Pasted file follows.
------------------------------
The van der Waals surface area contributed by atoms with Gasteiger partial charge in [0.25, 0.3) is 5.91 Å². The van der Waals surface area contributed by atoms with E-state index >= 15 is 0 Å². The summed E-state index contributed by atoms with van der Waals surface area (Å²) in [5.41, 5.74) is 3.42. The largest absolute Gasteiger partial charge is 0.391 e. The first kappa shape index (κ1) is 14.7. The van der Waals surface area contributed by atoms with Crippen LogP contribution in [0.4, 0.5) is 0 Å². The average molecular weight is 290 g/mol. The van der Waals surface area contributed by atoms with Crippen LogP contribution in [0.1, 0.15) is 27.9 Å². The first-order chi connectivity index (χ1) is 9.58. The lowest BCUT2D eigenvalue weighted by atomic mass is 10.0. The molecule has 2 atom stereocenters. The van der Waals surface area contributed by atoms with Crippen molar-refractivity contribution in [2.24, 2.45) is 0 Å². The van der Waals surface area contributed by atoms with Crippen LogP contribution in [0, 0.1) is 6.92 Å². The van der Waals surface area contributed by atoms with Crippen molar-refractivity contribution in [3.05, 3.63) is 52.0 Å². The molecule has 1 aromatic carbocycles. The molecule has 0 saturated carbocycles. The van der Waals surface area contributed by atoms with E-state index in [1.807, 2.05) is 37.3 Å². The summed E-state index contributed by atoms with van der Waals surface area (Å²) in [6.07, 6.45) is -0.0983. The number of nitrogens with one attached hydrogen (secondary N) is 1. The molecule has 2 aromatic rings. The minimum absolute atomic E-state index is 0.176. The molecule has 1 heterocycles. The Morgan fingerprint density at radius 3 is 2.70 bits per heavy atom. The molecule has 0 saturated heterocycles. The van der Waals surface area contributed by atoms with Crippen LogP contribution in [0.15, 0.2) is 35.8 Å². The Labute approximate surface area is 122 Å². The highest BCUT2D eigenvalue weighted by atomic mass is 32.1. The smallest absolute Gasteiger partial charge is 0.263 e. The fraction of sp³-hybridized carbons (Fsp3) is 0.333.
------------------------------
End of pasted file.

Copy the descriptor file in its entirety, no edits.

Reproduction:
The van der Waals surface area contributed by atoms with Gasteiger partial charge in [0.25, 0.3) is 5.91 Å². The van der Waals surface area contributed by atoms with E-state index >= 15 is 0 Å². The summed E-state index contributed by atoms with van der Waals surface area (Å²) in [5.41, 5.74) is 3.42. The largest absolute Gasteiger partial charge is 0.391 e. The first kappa shape index (κ1) is 14.7. The van der Waals surface area contributed by atoms with Crippen LogP contribution in [0.4, 0.5) is 0 Å². The average molecular weight is 290 g/mol. The van der Waals surface area contributed by atoms with Crippen LogP contribution in [0.1, 0.15) is 27.9 Å². The first-order chi connectivity index (χ1) is 9.58. The lowest BCUT2D eigenvalue weighted by atomic mass is 10.0. The molecule has 2 atom stereocenters. The van der Waals surface area contributed by atoms with Crippen molar-refractivity contribution in [2.24, 2.45) is 0 Å². The van der Waals surface area contributed by atoms with Crippen LogP contribution in [0, 0.1) is 6.92 Å². The van der Waals surface area contributed by atoms with Crippen molar-refractivity contribution in [3.05, 3.63) is 52.0 Å². The molecule has 1 aromatic carbocycles. The molecule has 0 saturated carbocycles. The van der Waals surface area contributed by atoms with E-state index in [1.807, 2.05) is 37.3 Å². The summed E-state index contributed by atoms with van der Waals surface area (Å²) in [6.07, 6.45) is -0.0983. The number of nitrogens with one attached hydrogen (secondary N) is 1. The molecule has 2 aromatic rings. The minimum absolute atomic E-state index is 0.176. The molecule has 1 heterocycles. The Morgan fingerprint density at radius 3 is 2.70 bits per heavy atom. The molecule has 0 saturated heterocycles. The van der Waals surface area contributed by atoms with Crippen LogP contribution in [0.15, 0.2) is 35.8 Å². The Labute approximate surface area is 122 Å². The highest BCUT2D eigenvalue weighted by atomic mass is 32.1. The smallest absolute Gasteiger partial charge is 0.263 e. The fraction of sp³-hybridized carbons (Fsp3) is 0.333.